Nancy Drew 02: the Hidden Staircase

Nancy Drew 02: the Hidden Staircase

3.94 (35,187 ratings by Goodreads)
By (author) 

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Nancy Drew and The Hidden Staircase hits the big screen in March of 2019! Read the classic book that inspired the movie! After receiving a call from her friend Helen Corning, Nancy agrees to help solve a baffling mystery. Helen's Aunt Rosemary has been living with her mother at the old family mansion, and they have noticed many strange things. They have heard music, thumps, and creaking noises at night, and seen eerie shadows on the walls. Could the house be haunted? Just as soon as she hangs up the phone, a strange man visits Nancy's house to warn her and her father that they are in danger because of a case he is working on buying property for a railroad company. This warning leads Nancy and her father Carson to search for the missing Willie Wharton, a landowner, who can prove he signed away his land to the railroad and save the railroad from a lawsuit. Will Nancy be able to find the missing landowner and discover how these mysteries are related?
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Product details

  • 9-12
  • Hardback | 192 pages
  • 127 x 194 x 18mm | 238g
  • Grosset & Dunlap Inc.,U.S.
  • New York, NY, United States
  • English
  • 0448095025
  • 9780448095028
  • 78,503

About Carolyn Keene

Carolyn Keene is a pen name used by a variety of authors for the classic Nancy Drew Mystery series. The first author to use the pseudonym was Mildred Wirt Benson, who wrote 23 of the original 30 books. Other writers who have adapted the Carolyn Keene moniker include Leslie McFarlane, James Duncan Lawrence, Walter Karig, and Nancy Axelrod.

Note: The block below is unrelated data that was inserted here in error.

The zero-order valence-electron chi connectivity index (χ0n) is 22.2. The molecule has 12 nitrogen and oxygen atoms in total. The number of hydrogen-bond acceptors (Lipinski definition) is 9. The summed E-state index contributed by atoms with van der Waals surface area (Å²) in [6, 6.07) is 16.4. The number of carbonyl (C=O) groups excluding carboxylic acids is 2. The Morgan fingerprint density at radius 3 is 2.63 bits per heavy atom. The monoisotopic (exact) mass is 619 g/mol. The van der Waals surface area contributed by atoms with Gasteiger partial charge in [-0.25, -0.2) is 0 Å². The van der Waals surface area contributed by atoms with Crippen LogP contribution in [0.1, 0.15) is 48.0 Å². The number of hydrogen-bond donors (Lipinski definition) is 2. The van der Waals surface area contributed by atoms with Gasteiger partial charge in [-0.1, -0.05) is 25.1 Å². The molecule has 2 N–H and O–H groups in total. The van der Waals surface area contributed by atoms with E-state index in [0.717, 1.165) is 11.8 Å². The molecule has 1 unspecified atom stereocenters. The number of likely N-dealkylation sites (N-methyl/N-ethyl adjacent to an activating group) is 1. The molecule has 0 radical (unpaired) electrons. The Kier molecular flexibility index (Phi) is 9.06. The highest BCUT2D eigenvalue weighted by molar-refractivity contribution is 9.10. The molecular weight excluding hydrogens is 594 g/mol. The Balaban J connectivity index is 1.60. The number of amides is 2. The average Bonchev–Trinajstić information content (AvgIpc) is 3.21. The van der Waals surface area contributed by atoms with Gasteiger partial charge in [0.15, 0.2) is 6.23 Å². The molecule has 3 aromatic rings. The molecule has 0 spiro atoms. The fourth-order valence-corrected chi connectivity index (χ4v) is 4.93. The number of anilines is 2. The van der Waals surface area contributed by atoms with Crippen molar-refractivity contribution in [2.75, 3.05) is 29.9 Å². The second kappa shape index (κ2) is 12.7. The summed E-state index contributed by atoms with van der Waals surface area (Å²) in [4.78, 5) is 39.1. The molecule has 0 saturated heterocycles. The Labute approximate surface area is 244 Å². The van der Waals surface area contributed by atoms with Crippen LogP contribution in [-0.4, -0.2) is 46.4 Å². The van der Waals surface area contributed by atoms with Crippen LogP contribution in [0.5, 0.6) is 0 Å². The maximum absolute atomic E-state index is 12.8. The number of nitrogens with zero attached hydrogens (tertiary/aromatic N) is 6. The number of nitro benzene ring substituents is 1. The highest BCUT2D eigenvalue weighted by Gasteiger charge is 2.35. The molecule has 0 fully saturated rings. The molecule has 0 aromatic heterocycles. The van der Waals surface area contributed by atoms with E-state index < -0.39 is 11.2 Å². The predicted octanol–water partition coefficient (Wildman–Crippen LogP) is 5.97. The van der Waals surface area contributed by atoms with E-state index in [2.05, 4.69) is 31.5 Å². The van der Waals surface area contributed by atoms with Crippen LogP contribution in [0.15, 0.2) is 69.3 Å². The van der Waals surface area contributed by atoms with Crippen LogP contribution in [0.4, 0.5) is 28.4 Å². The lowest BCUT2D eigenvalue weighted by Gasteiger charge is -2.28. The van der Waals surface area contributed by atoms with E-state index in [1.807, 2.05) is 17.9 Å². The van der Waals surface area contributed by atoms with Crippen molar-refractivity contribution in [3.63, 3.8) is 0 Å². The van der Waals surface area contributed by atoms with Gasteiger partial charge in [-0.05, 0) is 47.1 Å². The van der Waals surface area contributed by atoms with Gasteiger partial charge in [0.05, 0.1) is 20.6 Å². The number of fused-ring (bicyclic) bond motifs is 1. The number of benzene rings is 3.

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Rating details

35,187 ratings
3.94 out of 5 stars
5 33% (11,561)
4 35% (12,390)
3 26% (9,254)
2 4% (1,514)
1 1% (468)

Our customer reviews

I've read a few Nancy Drew stories since I was 9, to know others are better than "The Secret Of The Old Clock". With the pioneering volume watered down to action scenes and sentences made dull for small children; the superior quality of volume two is impressive. "The Hidden Staircase", 1930, demonstrates how a mystery should be done! Diving into the crux is a continuous trademark but there are no irrelevant mishaps to engineer excitement. Every event pertains to the two well-plotted threads and this time, colour is put into the settings and characters along the way. You feel a full-dimensional journey unfold, instead of a stilted jerk from cliff-hanger to cliff-hanger. Helen's aunt and Great-Grandmother consult Nancy about a theft and unexplained occurrences in their locked mansion. Simultaneously, her Dad Carson is threatened by a neighbourhood bitterly selling their properties to a railroad. These are two reasonably serious circumstances for a teenager to take on at once and she muddles through both in a manner that feels realistic; with candour about how stressed out she is. There are no farfetched leaps to solutions, no secret halls are located with any ease, and Nancy isn't thrown into closets or cellars to create a fright factor like in other novels. Hands down, this is the best Nancy Drew I have ever read. Ranking could only be higher if the story were truly paranormal! The reader knows from the start that the girls don't believe a haunting has taken place but dub the intrusion 'the ghost' in good fun. The absence of an actual spectre is what children of the 1970s call 'a Scooby Doo outcome'. On the subject of literary richness, rare for this series: Mildred A. Wirt's description of Nancy's view from the manor roof is an unexpectedly lovely more
by C. Riedel
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